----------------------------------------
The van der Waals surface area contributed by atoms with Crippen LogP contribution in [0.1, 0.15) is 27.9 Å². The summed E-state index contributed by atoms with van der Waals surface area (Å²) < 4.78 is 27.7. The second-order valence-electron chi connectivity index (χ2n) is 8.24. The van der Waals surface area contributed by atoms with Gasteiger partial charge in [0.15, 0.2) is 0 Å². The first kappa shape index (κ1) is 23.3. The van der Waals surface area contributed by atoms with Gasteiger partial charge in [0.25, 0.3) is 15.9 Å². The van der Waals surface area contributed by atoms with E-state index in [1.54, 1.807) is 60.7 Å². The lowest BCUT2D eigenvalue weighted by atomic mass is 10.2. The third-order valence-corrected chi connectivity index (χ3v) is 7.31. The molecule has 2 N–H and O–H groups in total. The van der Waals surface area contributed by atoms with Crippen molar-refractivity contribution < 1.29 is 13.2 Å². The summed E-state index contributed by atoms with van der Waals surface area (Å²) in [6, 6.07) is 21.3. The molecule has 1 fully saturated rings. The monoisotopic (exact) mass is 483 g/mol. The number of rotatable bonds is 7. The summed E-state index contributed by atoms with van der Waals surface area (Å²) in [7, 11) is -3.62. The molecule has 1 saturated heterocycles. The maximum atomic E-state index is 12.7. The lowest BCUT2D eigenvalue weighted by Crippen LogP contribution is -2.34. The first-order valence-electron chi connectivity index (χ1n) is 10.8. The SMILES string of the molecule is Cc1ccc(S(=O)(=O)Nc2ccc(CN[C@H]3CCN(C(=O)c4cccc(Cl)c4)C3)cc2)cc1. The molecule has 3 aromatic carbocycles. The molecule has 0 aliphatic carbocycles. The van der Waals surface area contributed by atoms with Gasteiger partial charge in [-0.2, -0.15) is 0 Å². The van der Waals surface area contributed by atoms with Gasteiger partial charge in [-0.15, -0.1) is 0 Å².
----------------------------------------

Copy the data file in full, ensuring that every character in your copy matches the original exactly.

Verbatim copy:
The van der Waals surface area contributed by atoms with Crippen LogP contribution in [0.1, 0.15) is 27.9 Å². The summed E-state index contributed by atoms with van der Waals surface area (Å²) < 4.78 is 27.7. The second-order valence-electron chi connectivity index (χ2n) is 8.24. The van der Waals surface area contributed by atoms with Gasteiger partial charge in [0.15, 0.2) is 0 Å². The first kappa shape index (κ1) is 23.3. The van der Waals surface area contributed by atoms with Gasteiger partial charge in [0.25, 0.3) is 15.9 Å². The van der Waals surface area contributed by atoms with E-state index in [1.54, 1.807) is 60.7 Å². The lowest BCUT2D eigenvalue weighted by atomic mass is 10.2. The third-order valence-corrected chi connectivity index (χ3v) is 7.31. The molecule has 2 N–H and O–H groups in total. The van der Waals surface area contributed by atoms with Crippen molar-refractivity contribution < 1.29 is 13.2 Å². The summed E-state index contributed by atoms with van der Waals surface area (Å²) in [6, 6.07) is 21.3. The molecule has 1 fully saturated rings. The monoisotopic (exact) mass is 483 g/mol. The number of rotatable bonds is 7. The summed E-state index contributed by atoms with van der Waals surface area (Å²) in [7, 11) is -3.62. The molecule has 1 saturated heterocycles. The maximum atomic E-state index is 12.7. The lowest BCUT2D eigenvalue weighted by Crippen LogP contribution is -2.34. The first-order valence-electron chi connectivity index (χ1n) is 10.8. The SMILES string of the molecule is Cc1ccc(S(=O)(=O)Nc2ccc(CN[C@H]3CCN(C(=O)c4cccc(Cl)c4)C3)cc2)cc1. The molecule has 3 aromatic carbocycles. The molecule has 0 aliphatic carbocycles. The van der Waals surface area contributed by atoms with Gasteiger partial charge in [-0.2, -0.15) is 0 Å². The van der Waals surface area contributed by atoms with Gasteiger partial charge in [-0.15, -0.1) is 0 Å².